MSDN says your assembly's file name should be assembly's simple name, plus .dll/.exe. The reason is those are what we probe. Remember the probing rule?

But your-app.exe can be an exception. The exe may have an assembly name of “MyAsm”. But the file name can be anything.

The reason it works is because there is a special logic in runtime for the exe. CLR Loader will register the exe as a KNOWN assembly in fusion's binding context. Later when you try to bind to the assembly using the assembly name, we will return the exe to you.

But only in the default domain!

Here is an example:
Save the following code as Hello.cs, compile it, rename it to Hello1.exe, run Hello1.exe. You will see Hello1.exe's path is printed.

using System;
using System.Reflection;

class Test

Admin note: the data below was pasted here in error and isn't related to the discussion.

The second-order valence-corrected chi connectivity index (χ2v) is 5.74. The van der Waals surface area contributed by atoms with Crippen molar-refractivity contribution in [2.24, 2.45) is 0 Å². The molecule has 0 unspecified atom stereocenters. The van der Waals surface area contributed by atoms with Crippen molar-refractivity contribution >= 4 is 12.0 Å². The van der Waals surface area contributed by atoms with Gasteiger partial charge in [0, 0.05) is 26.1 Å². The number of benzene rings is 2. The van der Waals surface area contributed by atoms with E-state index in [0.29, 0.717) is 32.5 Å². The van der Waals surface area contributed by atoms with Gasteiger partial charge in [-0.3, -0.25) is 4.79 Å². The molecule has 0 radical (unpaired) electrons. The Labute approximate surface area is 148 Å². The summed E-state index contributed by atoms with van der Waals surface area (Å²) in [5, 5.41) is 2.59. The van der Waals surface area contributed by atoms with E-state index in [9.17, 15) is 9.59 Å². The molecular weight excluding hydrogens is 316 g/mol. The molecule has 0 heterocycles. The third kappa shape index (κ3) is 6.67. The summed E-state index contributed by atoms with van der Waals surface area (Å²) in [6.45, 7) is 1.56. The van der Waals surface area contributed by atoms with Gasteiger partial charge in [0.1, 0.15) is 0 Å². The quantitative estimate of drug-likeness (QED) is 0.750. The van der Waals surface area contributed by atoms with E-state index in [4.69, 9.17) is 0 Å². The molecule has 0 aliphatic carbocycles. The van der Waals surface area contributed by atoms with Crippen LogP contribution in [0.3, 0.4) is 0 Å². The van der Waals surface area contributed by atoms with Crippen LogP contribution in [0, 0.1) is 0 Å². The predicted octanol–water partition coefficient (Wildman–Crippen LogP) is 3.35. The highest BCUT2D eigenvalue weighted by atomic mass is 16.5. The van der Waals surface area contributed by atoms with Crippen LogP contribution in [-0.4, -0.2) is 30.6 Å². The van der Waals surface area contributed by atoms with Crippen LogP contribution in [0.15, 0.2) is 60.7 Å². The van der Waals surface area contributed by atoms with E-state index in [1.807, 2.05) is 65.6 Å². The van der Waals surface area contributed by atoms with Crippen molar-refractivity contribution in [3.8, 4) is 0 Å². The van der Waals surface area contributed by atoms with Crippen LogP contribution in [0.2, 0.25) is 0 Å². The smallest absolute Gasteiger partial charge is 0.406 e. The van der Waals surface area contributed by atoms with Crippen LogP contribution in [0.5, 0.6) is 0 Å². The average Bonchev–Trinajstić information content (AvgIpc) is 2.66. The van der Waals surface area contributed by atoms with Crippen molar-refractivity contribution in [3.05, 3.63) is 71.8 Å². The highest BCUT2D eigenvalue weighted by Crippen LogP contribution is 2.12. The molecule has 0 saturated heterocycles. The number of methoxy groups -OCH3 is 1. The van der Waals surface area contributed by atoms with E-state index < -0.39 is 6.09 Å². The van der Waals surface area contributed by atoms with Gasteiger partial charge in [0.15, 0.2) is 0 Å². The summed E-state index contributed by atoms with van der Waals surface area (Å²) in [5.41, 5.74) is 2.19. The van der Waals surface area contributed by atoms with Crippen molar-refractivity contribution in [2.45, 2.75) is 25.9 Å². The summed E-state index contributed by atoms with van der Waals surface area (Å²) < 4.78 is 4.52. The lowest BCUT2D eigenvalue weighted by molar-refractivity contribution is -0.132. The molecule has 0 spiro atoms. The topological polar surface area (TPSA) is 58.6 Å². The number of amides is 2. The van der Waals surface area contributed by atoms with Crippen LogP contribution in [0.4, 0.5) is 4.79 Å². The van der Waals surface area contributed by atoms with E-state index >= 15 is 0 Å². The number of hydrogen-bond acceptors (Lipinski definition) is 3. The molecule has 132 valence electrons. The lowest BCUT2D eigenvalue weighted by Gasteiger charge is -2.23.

{
    public static void Main()
    {
        Assembly asm1 = Assembly.Load("Hello, Version=0.0.0.0, Culture=Neutral, PublicKeyToken=NULL");
        Console.WriteLine(asm1.Location);
    }
}

Now let's change the code a little bit and do the same thing.

using System;
using System.Reflection;

class Test
{
    public static void Main()
    {
        Assembly asm1 = Assembly.Load("Hello, Version=0.0.0.0, Culture=Neutral, PublicKeyToken=NULL");
        Console.WriteLine(asm1.Location);
        AppDomain ad = AppDomain.CreateDomain("Second");
        Assembly asm2 = ad.Load("Hello, Version=0.0.0.0, Culture=Neutral, PublicKeyToken=NULL");
        Console.WriteLine(asm2.Location);
    }
}

You will see an exception throw in ad.Load().

The load is explicit in my example. But it could be implicit in many cases. Like if you use a type defined in your-app.exe in the second domain, Assembly.Load will be called.

DO NOT change the name of your-app.exe.